The charm of the banks of Lake Maggiore was well known before the construction of the villas and gardens which have altered their appearance in the second half of the nineteenth century, the Grand Tour in fact already had already established a picturesque and romantic image of the lake, appreciated for the natural and environmental aspects of its garden islands, and praised in Italy and abroad, thanks to the numerous works of fiction, almost a literary invention transformed into geographical, scenic, cultural and pictorial reality.
It is in the forming of the many villas and gardens of the lake that we find a cultural space and scenic value.
The landscape changes in relation to the historical and cultural conditions of the period and the growing phenomenon of settlement of the villa and garden for holidays.
The romantic idea of the holiday, the presence of an intense sociabilité that takes place between a villa and the other coincides with the transformation caused by human activities on the natural components of the landscape and determines the patterns and styles to be found today.
Description of the park
The structure and form that the lakeside landscape takes and that the villa takes on in the structural and settlement characteristics, and its social and worldly valence, become an expression of the value of a cultural landscape, which is rooted in the relationship between the villa and the garden.
The villa shows a preference for the logic of the panoramic views towards the lake, which is guaranteed by the construction of terraced gardens that follow the coastline and that comply to the orographic and morphological characters of the slopes, giving origin to atypical example of a continuum of settlement.
Also the garden of Villa Poggio Castello “Pellegrini” is part of a landscape of great importance, and as it is situated in a hilly area overlooking Lake Maggiore, it belongs to an area with a strong panoramic value, acquiring the image of place of symbolic and naturalistic interest.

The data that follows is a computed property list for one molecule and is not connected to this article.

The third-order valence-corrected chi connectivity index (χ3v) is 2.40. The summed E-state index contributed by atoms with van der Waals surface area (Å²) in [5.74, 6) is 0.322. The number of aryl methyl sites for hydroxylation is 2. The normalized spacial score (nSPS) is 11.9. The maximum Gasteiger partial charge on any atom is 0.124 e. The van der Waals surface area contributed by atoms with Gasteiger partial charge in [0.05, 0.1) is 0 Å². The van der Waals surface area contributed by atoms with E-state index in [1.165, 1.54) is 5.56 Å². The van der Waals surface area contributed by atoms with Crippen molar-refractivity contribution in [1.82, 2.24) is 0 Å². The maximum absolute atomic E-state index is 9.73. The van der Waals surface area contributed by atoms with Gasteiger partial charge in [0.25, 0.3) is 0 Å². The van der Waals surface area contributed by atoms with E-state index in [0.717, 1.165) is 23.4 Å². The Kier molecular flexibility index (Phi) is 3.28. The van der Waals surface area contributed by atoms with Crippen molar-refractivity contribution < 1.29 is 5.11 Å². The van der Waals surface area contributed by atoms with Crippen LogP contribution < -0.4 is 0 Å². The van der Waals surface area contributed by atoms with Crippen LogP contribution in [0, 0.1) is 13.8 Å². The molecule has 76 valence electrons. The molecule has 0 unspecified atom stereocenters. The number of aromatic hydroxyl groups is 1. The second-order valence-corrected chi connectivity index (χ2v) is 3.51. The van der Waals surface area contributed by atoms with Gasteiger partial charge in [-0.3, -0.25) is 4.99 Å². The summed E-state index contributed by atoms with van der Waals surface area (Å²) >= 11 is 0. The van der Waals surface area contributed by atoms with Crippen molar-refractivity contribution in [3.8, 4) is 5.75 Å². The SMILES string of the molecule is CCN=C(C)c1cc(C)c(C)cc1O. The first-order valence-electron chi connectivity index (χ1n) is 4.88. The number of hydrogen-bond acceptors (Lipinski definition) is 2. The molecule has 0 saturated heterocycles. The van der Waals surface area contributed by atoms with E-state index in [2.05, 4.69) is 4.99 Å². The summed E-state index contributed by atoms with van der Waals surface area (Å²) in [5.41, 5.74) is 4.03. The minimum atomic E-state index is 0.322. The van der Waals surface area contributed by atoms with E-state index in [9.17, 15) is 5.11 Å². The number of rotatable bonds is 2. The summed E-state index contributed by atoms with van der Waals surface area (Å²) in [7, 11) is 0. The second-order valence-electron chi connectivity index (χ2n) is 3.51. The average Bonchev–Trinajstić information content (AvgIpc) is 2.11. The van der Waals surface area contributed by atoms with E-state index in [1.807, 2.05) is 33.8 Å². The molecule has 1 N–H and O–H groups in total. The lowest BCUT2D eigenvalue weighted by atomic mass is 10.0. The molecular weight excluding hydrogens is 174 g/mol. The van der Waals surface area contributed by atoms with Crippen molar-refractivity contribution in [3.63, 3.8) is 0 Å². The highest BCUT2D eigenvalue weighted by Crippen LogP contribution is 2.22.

The garden has its own aesthetics which, regard to its formal aspect, summarizes the aesthetic concepts that the art of gardening goes through in that century.
Although today it looks like a neglected park and almost woodland, actually it refers conceptually to the classical forms of the Italian garden.
The revival of the Italian formal garden, popular first in Great Britain in the years between 1840 and 1850, then became a frequent revival in the rest of Europe.
This fashion proposed an organized garden with layered terraces, steps, paths and panoramic points from which to observe not only the landscape but also the layout of the garden.
In the garden of Villa Castello one can recognize the traditional features of the Italian garden of the sixteenth century adapted to the eclectic taste of the beginning of the century, with the use of terraces, balustrades, statues, fountains, a system of small balconies, steps and pathways that favour the relationship with the surrounding landscape and panorama function of perspective views.
In evidence there are also remnants and traces of some architectural elements of relief:
– the pink marble of Baveno columns characterize “the romantic archaeological walk” on the south-east of Villa Pellegrini Castle;
– three small caves in rocaille, placed in strategic places (one at the main entrance driveway, one at the entrance of the footpath and one on the terraced viewpoint below the villa). The caves, typical of the sixteenth century European villas, had inside statues of figures from the Greek mythology (Pan playing the syringe, Actaeon the mythological satyr figure).
Only one statue, representing the satyr, is preserved in its original location, in the nymphaeum of the terraced viewpoint below the villa;
– a system of steps and panoramic view points with benches for a contemplative rest;
– remains of concrete foundations for the placement of statues and vases and two obelisks which introduce the steps that start the footpath leading to the villa.
Also water finds space and identity within this garden and is directed to create a visual and sound effect through a system of small “streams” that depart and arrive from the slopes to the valley.
The plant species show a prevalence of ornamental trees such as libocedri, limes, various conifers, magnolias, palms, camphor, tulip trees and patches of acidophilic such as hydrangeas, azaleas and camellias, typical essences of the twentieth-century garden.